Tuesday, May 18, 2010

difference between Mongolia and Mexico not defamatory

Direct Shopping Network, LLC v. Interweave Press, LLC, 2010 WL 1951142 (Cal. App. 2 Dist.)

DSN’s lawsuit begins with gemstones derived from feldspar. Plagioclase feldspar is divided into six sub-classifications; at issue here are andesine and labradorite, which are apparently so close in composition and appearance that the names are sometimes used interchangeably. Yellow is the most common color of gem-quality feldspar. Mexico produces relatively large quantities of yellow (iron-containing) feldspar, while Oregon produces smaller quantities of red and green (copper-containing) feldspar. Red feldspar from Oregon, aka sunstone, is significantly more expensive than Mexican yellow feldspar.

Oregon was, for some time, the only known source of red gem-quality feldspar. Then, in the early 2000s, some dealers began to sell inexpensive red feldspar gems, called andesine or andesine-laboradorite and said to come from Mongolia, Tibet or the Congo. Robert James, president of the International School of Gemology in San Antonio (ISG), ran tests on gemstones from various sources, including DSN, and concluded in a report that this inexpensive red feldspar was treated yellow feldspar from Mexico. Interweave, publisher of Colored Stone magazine and producer of the content of Colored-Stone.com, published James’s report along with articles of its own essentially agreeing that the material was artificially treated Mexican feldspar.

DSN sued James and Interweave for trade libel, interference with contract and intentional and negligent interference with prospective economic advantage. Interweave moved to strike under the anti-SLAPP law, arguing that the statements were made in a public forum on an issue of public interest and that DSN couldn’t demonstrate a probability of success on the merits, as required to survive the motion to strike. The trial court agreed that the claims arose out of protected conduct, but concluded that DSN presented a prima facie case to support its claims and denied the motion. The court of appeals held that DSN failed to meet its burden and reversed.

The court found several potentially actionable statements of purported fact in the challenged publications, divided into two basic issues—whether the feldspar was treated (as opposed to naturally colored), and whether it was Mexican. As to the first, the court of appeals found that DSN didn’t provide sufficient evidence that its stones were not treated; its scientific evidence was from a testing body that explicitly disavowed (a) the ability to detect all forms of treatment and (b) the reliability of its conclusions as any kind of guarantee.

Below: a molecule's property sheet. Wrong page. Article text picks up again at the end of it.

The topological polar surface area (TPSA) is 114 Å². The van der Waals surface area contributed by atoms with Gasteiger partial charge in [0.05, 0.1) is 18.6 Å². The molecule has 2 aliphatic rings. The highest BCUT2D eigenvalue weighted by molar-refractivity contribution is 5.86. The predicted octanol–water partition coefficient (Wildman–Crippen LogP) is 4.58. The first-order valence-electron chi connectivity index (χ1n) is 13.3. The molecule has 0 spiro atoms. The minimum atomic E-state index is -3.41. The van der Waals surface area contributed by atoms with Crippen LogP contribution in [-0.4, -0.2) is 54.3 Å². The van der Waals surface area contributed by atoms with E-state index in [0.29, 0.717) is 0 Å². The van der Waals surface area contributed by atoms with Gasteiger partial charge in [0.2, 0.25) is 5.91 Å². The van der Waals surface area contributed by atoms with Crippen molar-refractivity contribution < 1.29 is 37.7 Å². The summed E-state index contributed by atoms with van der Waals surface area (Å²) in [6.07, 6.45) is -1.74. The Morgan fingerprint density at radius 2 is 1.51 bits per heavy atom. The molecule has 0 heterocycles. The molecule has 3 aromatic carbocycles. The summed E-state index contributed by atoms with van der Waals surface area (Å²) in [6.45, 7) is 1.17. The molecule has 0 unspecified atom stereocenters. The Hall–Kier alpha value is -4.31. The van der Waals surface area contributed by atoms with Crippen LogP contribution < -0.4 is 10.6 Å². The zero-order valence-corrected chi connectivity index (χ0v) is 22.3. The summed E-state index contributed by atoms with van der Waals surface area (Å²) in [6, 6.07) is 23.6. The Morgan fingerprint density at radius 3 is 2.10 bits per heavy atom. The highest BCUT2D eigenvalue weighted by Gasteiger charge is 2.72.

As to the second, while DSN did provide evidence that could lead a factfinder to conclude that its stones were not Mexican, and thus that defendants’ claims were in that regard false, there was no independent harmful sting from the origin claims. The thrust of the claims at issue was that stones marketed as “all-natural” were, in fact, color-infused. The point of the Mexican origin claim was to support the hypothesis that the stones had been artificially treated: given that all known Mexican feldspar was yellow, if the feldspar originated in Mexico, then its natural color would be expected to be yellow. (There's a strangeness in the court's framing: unless Mexico is also the only/main source of yellow feldspar, then the premise that the stones were naturally yellow doesn't say much about Mexican origin. M-->Y means ~Y-->~M, but it doesn't mean that Y-->M. To say "we know it's treated because it's Mexican and we know it's Mexican because it's treated" is bootstrapping--which is not to say that the underlying claims by the defendants suffer from this flaw, merely that I found the court's summary puzzling.)

Stating that a gemstone is not “all natural” because it’s been treated by heat and color infusion is “obviously disparaging” of its quality. But DSN failed to present evidence that statements about Mexican origin, “standing apart from the statement concerning artificial treatment, would be understood in a disparaging sense or persuade a consumer to avoid the product.” Moreover, DSN presented no evidence of lost sales from the Mexican origin claims other than a conclusory statement by its president.

Comments: Ordinarily, Made in USA would be material to consumers, and I would expect “these products aren’t really Made in the USA” to be obviously disparaging as well. But do gemstone consumers think that the Congo differs from Mexico as a source? That’s far less clear. I wonder what a European perspective on geographic indications would bring to this analysis—if origin really is important by default, then ought we presume that consumers care where their gemstones were mined? Here, the argument that consumer interest in origin is parasitic on whether the stones are “all natural” makes a lot of sense.

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